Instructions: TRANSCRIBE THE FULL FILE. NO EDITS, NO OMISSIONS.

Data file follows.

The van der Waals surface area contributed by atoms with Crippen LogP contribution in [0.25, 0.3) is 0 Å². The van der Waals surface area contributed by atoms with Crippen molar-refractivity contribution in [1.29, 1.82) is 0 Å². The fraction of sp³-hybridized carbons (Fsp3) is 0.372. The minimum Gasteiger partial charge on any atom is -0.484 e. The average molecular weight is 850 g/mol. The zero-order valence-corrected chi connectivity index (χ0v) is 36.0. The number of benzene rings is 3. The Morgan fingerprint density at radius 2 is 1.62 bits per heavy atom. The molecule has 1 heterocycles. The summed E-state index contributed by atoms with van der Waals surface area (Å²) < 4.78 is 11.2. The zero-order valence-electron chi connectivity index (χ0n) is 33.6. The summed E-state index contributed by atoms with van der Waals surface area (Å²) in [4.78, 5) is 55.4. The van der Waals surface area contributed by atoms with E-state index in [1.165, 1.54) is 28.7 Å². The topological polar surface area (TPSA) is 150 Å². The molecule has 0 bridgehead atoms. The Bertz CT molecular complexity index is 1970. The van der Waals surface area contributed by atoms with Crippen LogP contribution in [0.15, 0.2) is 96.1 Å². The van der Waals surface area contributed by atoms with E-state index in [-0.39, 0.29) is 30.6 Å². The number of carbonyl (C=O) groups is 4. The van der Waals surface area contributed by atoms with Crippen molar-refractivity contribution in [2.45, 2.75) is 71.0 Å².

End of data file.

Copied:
The van der Waals surface area contributed by atoms with Crippen LogP contribution in [0.25, 0.3) is 0 Å². The van der Waals surface area contributed by atoms with Crippen molar-refractivity contribution in [1.29, 1.82) is 0 Å². The fraction of sp³-hybridized carbons (Fsp3) is 0.372. The minimum Gasteiger partial charge on any atom is -0.484 e. The average molecular weight is 850 g/mol. The zero-order valence-corrected chi connectivity index (χ0v) is 36.0. The number of benzene rings is 3. The Morgan fingerprint density at radius 2 is 1.62 bits per heavy atom. The molecule has 1 heterocycles. The summed E-state index contributed by atoms with van der Waals surface area (Å²) < 4.78 is 11.2. The zero-order valence-electron chi connectivity index (χ0n) is 33.6. The summed E-state index contributed by atoms with van der Waals surface area (Å²) in [4.78, 5) is 55.4. The van der Waals surface area contributed by atoms with E-state index in [1.165, 1.54) is 28.7 Å². The topological polar surface area (TPSA) is 150 Å². The molecule has 0 bridgehead atoms. The Bertz CT molecular complexity index is 1970. The van der Waals surface area contributed by atoms with Crippen LogP contribution in [0.15, 0.2) is 96.1 Å². The van der Waals surface area contributed by atoms with E-state index in [-0.39, 0.29) is 30.6 Å². The number of carbonyl (C=O) groups is 4. The van der Waals surface area contributed by atoms with Crippen molar-refractivity contribution in [2.45, 2.75) is 71.0 Å².